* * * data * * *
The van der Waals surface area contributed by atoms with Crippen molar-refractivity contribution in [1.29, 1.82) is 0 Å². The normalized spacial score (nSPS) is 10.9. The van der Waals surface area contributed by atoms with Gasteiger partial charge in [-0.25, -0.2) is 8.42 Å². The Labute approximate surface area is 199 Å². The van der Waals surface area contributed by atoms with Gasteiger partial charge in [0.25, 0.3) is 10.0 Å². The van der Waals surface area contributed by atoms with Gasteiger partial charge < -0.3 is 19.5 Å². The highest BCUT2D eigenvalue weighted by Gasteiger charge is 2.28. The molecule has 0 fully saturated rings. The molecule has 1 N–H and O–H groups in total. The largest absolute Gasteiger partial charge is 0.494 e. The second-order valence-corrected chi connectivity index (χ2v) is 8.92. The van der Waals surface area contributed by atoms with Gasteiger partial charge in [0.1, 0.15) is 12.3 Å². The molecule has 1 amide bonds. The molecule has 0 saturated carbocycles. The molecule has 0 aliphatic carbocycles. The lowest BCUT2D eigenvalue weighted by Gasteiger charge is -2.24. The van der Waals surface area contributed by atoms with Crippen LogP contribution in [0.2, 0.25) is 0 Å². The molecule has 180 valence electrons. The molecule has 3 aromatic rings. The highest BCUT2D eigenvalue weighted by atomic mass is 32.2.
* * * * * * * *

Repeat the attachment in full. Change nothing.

The van der Waals surface area contributed by atoms with Crippen molar-refractivity contribution in [1.29, 1.82) is 0 Å². The normalized spacial score (nSPS) is 10.9. The van der Waals surface area contributed by atoms with Gasteiger partial charge in [-0.25, -0.2) is 8.42 Å². The Labute approximate surface area is 199 Å². The van der Waals surface area contributed by atoms with Gasteiger partial charge in [0.25, 0.3) is 10.0 Å². The van der Waals surface area contributed by atoms with Gasteiger partial charge < -0.3 is 19.5 Å². The highest BCUT2D eigenvalue weighted by Gasteiger charge is 2.28. The molecule has 0 fully saturated rings. The molecule has 1 N–H and O–H groups in total. The largest absolute Gasteiger partial charge is 0.494 e. The second-order valence-corrected chi connectivity index (χ2v) is 8.92. The van der Waals surface area contributed by atoms with Gasteiger partial charge in [0.1, 0.15) is 12.3 Å². The molecule has 1 amide bonds. The molecule has 0 saturated carbocycles. The molecule has 0 aliphatic carbocycles. The lowest BCUT2D eigenvalue weighted by Gasteiger charge is -2.24. The van der Waals surface area contributed by atoms with Crippen LogP contribution in [0.2, 0.25) is 0 Å². The molecule has 180 valence electrons. The molecule has 3 aromatic rings. The highest BCUT2D eigenvalue weighted by atomic mass is 32.2.